I think that I shall never see, a sample of a plain old tree, a tree that's not been carved or painted, calcified, burned or otherwise tainted, But bones and shells and peat I get; preparing them all day I sweat.
Won't someone please take pity on me, and send in just one plain old tree. A Rafter in Procs 6th international Radiocarbon Conf, Pullman, 1965. The quote given above illustrates the preference that radiocarbon daters have had with dating wood and wood charcoal materials.
The different isotopes of carbon do not differ appreciably in their chemical properties.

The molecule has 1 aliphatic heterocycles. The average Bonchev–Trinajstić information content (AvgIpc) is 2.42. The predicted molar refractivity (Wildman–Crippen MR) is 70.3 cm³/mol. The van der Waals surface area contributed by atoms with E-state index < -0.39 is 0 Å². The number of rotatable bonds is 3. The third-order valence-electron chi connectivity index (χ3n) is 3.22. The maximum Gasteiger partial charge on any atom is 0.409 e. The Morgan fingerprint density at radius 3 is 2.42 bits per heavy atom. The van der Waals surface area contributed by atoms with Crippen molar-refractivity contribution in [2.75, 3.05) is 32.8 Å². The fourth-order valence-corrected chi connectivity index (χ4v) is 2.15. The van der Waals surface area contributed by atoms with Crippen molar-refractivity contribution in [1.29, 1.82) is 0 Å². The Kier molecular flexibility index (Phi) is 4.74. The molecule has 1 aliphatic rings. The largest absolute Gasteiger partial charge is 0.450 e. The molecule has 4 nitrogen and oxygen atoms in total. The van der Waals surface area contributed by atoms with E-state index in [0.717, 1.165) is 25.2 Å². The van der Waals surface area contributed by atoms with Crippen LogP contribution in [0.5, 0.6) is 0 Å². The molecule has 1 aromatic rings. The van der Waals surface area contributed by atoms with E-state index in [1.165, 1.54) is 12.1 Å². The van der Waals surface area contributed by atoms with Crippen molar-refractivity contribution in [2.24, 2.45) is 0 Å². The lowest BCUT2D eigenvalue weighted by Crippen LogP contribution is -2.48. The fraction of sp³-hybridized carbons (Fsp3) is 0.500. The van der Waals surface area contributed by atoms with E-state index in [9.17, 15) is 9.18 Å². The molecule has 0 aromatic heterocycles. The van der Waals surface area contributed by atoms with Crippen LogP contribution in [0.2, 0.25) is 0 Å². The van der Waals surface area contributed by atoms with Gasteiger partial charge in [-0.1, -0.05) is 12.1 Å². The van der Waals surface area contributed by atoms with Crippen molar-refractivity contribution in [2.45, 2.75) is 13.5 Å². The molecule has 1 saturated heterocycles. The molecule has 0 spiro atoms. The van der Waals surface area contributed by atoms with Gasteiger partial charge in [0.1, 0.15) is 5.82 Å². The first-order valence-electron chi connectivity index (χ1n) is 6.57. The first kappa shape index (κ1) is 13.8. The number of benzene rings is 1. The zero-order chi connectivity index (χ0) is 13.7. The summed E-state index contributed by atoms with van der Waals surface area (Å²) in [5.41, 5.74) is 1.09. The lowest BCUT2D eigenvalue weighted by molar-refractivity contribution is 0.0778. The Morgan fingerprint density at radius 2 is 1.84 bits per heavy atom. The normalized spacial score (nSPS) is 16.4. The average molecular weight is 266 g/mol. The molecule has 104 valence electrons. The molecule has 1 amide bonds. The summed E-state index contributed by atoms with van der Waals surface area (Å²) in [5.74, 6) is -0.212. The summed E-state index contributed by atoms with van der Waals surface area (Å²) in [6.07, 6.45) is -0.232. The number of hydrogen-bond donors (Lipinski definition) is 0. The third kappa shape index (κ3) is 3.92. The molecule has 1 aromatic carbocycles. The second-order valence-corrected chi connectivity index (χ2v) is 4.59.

MYTH #2 Radiocarbon dating has established the date of some organic materials (e.g., some peat deposits) to be well in excess of 50,000 years, thus rendering a recent creation (6 to 10 thousand years ago) impossible.
Some organic materials do give radiocarbon ages in excess of 50,000 "radiocarbon years." However, it is important to distinguish between "radiocarbon years" and calendar years.
"Everything which has come down to us from heathendom is wrapped in a thick fog; it belongs to a space of time we cannot measure.
We know that it is older than Christendom, but whether by a couple of years or a couple of centuries, or even by more than a millenium, we can do no more than guess." [Rasmus Nyerup, (Danish antiquarian), 1802 (in Trigger, 19)].
Renfrew (1973) called it 'the radiocarbon revolution' in describing its impact upon the human sciences.